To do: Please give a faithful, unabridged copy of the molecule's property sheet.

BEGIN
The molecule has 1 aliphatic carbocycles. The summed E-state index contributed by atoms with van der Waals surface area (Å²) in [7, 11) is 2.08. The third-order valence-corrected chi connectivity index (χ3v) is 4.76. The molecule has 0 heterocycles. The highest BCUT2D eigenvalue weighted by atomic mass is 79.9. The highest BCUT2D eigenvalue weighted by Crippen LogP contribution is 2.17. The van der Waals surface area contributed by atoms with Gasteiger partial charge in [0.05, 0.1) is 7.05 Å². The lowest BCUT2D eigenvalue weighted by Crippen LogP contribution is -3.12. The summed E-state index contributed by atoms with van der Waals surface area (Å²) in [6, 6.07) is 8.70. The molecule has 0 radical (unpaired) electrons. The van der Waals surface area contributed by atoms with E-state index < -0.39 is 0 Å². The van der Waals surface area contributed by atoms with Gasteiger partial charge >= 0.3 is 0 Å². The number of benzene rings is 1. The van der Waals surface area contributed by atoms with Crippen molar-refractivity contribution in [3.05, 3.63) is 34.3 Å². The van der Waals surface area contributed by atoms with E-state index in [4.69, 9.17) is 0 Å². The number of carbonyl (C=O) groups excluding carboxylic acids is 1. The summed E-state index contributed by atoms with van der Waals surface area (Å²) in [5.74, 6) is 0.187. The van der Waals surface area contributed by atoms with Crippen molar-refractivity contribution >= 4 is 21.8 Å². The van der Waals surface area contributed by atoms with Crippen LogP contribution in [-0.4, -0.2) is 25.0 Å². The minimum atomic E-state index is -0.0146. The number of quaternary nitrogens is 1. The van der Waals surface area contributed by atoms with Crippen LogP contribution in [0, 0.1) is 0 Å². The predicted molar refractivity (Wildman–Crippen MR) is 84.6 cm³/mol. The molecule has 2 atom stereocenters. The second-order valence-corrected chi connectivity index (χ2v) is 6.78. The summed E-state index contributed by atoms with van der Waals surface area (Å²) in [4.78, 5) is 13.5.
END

The molecule has 1 aliphatic carbocycles. The summed E-state index contributed by atoms with van der Waals surface area (Å²) in [7, 11) is 2.08. The third-order valence-corrected chi connectivity index (χ3v) is 4.76. The molecule has 0 heterocycles. The highest BCUT2D eigenvalue weighted by atomic mass is 79.9. The highest BCUT2D eigenvalue weighted by Crippen LogP contribution is 2.17. The van der Waals surface area contributed by atoms with Gasteiger partial charge in [0.05, 0.1) is 7.05 Å². The lowest BCUT2D eigenvalue weighted by Crippen LogP contribution is -3.12. The summed E-state index contributed by atoms with van der Waals surface area (Å²) in [6, 6.07) is 8.70. The molecule has 0 radical (unpaired) electrons. The van der Waals surface area contributed by atoms with E-state index < -0.39 is 0 Å². The van der Waals surface area contributed by atoms with Gasteiger partial charge >= 0.3 is 0 Å². The number of benzene rings is 1. The van der Waals surface area contributed by atoms with Crippen molar-refractivity contribution in [3.05, 3.63) is 34.3 Å². The van der Waals surface area contributed by atoms with E-state index in [4.69, 9.17) is 0 Å². The number of carbonyl (C=O) groups excluding carboxylic acids is 1. The summed E-state index contributed by atoms with van der Waals surface area (Å²) in [5.74, 6) is 0.187. The van der Waals surface area contributed by atoms with Crippen molar-refractivity contribution >= 4 is 21.8 Å². The van der Waals surface area contributed by atoms with Crippen LogP contribution in [-0.4, -0.2) is 25.0 Å². The minimum atomic E-state index is -0.0146. The number of quaternary nitrogens is 1. The van der Waals surface area contributed by atoms with Crippen LogP contribution in [0, 0.1) is 0 Å². The predicted molar refractivity (Wildman–Crippen MR) is 84.6 cm³/mol. The molecule has 2 atom stereocenters. The second-order valence-corrected chi connectivity index (χ2v) is 6.78. The summed E-state index contributed by atoms with van der Waals surface area (Å²) in [4.78, 5) is 13.5.